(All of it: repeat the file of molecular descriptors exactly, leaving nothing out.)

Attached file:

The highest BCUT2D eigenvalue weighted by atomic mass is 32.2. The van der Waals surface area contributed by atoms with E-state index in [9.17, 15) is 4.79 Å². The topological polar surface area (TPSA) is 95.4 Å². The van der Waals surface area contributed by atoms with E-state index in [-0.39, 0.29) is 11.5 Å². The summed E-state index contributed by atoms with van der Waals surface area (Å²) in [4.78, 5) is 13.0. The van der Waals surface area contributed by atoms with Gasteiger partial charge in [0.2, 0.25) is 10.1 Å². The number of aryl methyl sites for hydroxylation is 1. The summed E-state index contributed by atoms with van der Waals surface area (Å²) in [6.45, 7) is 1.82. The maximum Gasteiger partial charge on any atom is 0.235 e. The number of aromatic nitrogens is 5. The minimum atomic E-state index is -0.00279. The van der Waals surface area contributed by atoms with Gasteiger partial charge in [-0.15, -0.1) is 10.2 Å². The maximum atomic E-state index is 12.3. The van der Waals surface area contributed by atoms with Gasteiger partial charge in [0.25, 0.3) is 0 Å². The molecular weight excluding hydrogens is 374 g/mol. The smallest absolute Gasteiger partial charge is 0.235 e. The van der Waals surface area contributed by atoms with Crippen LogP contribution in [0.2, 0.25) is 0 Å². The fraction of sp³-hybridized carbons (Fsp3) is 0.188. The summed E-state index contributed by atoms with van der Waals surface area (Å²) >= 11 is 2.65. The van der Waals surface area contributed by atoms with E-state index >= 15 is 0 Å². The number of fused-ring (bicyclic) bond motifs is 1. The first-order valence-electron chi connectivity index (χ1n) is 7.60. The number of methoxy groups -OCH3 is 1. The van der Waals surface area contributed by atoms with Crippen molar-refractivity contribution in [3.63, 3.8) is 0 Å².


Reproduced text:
The highest BCUT2D eigenvalue weighted by atomic mass is 32.2. The van der Waals surface area contributed by atoms with E-state index in [9.17, 15) is 4.79 Å². The topological polar surface area (TPSA) is 95.4 Å². The van der Waals surface area contributed by atoms with E-state index in [-0.39, 0.29) is 11.5 Å². The summed E-state index contributed by atoms with van der Waals surface area (Å²) in [4.78, 5) is 13.0. The van der Waals surface area contributed by atoms with Gasteiger partial charge in [0.2, 0.25) is 10.1 Å². The number of aryl methyl sites for hydroxylation is 1. The summed E-state index contributed by atoms with van der Waals surface area (Å²) in [6.45, 7) is 1.82. The maximum Gasteiger partial charge on any atom is 0.235 e. The number of aromatic nitrogens is 5. The minimum atomic E-state index is -0.00279. The van der Waals surface area contributed by atoms with Gasteiger partial charge in [-0.15, -0.1) is 10.2 Å². The maximum atomic E-state index is 12.3. The van der Waals surface area contributed by atoms with Gasteiger partial charge in [0.25, 0.3) is 0 Å². The molecular weight excluding hydrogens is 374 g/mol. The smallest absolute Gasteiger partial charge is 0.235 e. The van der Waals surface area contributed by atoms with Crippen LogP contribution in [0.2, 0.25) is 0 Å². The fraction of sp³-hybridized carbons (Fsp3) is 0.188. The summed E-state index contributed by atoms with van der Waals surface area (Å²) >= 11 is 2.65. The van der Waals surface area contributed by atoms with E-state index >= 15 is 0 Å². The number of fused-ring (bicyclic) bond motifs is 1. The first-order valence-electron chi connectivity index (χ1n) is 7.60. The number of methoxy groups -OCH3 is 1. The van der Waals surface area contributed by atoms with Crippen molar-refractivity contribution in [3.63, 3.8) is 0 Å².